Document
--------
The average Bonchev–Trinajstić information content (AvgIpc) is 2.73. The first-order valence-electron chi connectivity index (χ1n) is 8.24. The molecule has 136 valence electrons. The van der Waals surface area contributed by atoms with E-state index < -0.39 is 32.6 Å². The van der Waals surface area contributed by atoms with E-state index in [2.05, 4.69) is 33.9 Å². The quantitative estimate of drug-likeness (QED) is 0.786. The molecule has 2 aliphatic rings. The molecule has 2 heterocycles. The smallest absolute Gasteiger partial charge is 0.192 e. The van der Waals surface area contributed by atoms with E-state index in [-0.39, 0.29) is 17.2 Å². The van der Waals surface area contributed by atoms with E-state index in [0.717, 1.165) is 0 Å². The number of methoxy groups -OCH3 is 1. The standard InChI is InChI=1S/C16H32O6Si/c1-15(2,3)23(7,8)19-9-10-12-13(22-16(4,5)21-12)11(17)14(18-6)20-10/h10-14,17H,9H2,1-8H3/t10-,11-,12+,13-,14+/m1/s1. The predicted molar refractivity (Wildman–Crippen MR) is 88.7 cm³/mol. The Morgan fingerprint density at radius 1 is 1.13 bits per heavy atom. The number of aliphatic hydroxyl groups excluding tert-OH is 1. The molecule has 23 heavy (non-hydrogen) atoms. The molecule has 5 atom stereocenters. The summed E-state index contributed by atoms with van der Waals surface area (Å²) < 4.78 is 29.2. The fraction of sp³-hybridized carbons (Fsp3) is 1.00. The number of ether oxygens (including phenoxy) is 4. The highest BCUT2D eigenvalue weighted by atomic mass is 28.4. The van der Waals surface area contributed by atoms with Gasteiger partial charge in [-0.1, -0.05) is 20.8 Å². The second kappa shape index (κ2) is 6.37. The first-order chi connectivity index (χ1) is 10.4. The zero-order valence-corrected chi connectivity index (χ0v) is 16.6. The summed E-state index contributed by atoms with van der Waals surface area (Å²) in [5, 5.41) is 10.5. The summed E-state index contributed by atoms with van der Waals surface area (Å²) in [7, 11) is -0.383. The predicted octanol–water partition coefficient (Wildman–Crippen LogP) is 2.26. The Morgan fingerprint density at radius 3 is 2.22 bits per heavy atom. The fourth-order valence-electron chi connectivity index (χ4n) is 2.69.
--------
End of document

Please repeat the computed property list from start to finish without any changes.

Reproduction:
The average Bonchev–Trinajstić information content (AvgIpc) is 2.73. The first-order valence-electron chi connectivity index (χ1n) is 8.24. The molecule has 136 valence electrons. The van der Waals surface area contributed by atoms with E-state index < -0.39 is 32.6 Å². The van der Waals surface area contributed by atoms with E-state index in [2.05, 4.69) is 33.9 Å². The quantitative estimate of drug-likeness (QED) is 0.786. The molecule has 2 aliphatic rings. The molecule has 2 heterocycles. The smallest absolute Gasteiger partial charge is 0.192 e. The van der Waals surface area contributed by atoms with E-state index in [-0.39, 0.29) is 17.2 Å². The van der Waals surface area contributed by atoms with E-state index in [0.717, 1.165) is 0 Å². The number of methoxy groups -OCH3 is 1. The standard InChI is InChI=1S/C16H32O6Si/c1-15(2,3)23(7,8)19-9-10-12-13(22-16(4,5)21-12)11(17)14(18-6)20-10/h10-14,17H,9H2,1-8H3/t10-,11-,12+,13-,14+/m1/s1. The predicted molar refractivity (Wildman–Crippen MR) is 88.7 cm³/mol. The Morgan fingerprint density at radius 1 is 1.13 bits per heavy atom. The number of aliphatic hydroxyl groups excluding tert-OH is 1. The molecule has 23 heavy (non-hydrogen) atoms. The molecule has 5 atom stereocenters. The summed E-state index contributed by atoms with van der Waals surface area (Å²) < 4.78 is 29.2. The fraction of sp³-hybridized carbons (Fsp3) is 1.00. The number of ether oxygens (including phenoxy) is 4. The highest BCUT2D eigenvalue weighted by atomic mass is 28.4. The van der Waals surface area contributed by atoms with Gasteiger partial charge in [-0.1, -0.05) is 20.8 Å². The second kappa shape index (κ2) is 6.37. The first-order chi connectivity index (χ1) is 10.4. The zero-order valence-corrected chi connectivity index (χ0v) is 16.6. The summed E-state index contributed by atoms with van der Waals surface area (Å²) in [5, 5.41) is 10.5. The summed E-state index contributed by atoms with van der Waals surface area (Å²) in [7, 11) is -0.383. The predicted octanol–water partition coefficient (Wildman–Crippen LogP) is 2.26. The Morgan fingerprint density at radius 3 is 2.22 bits per heavy atom. The fourth-order valence-electron chi connectivity index (χ4n) is 2.69.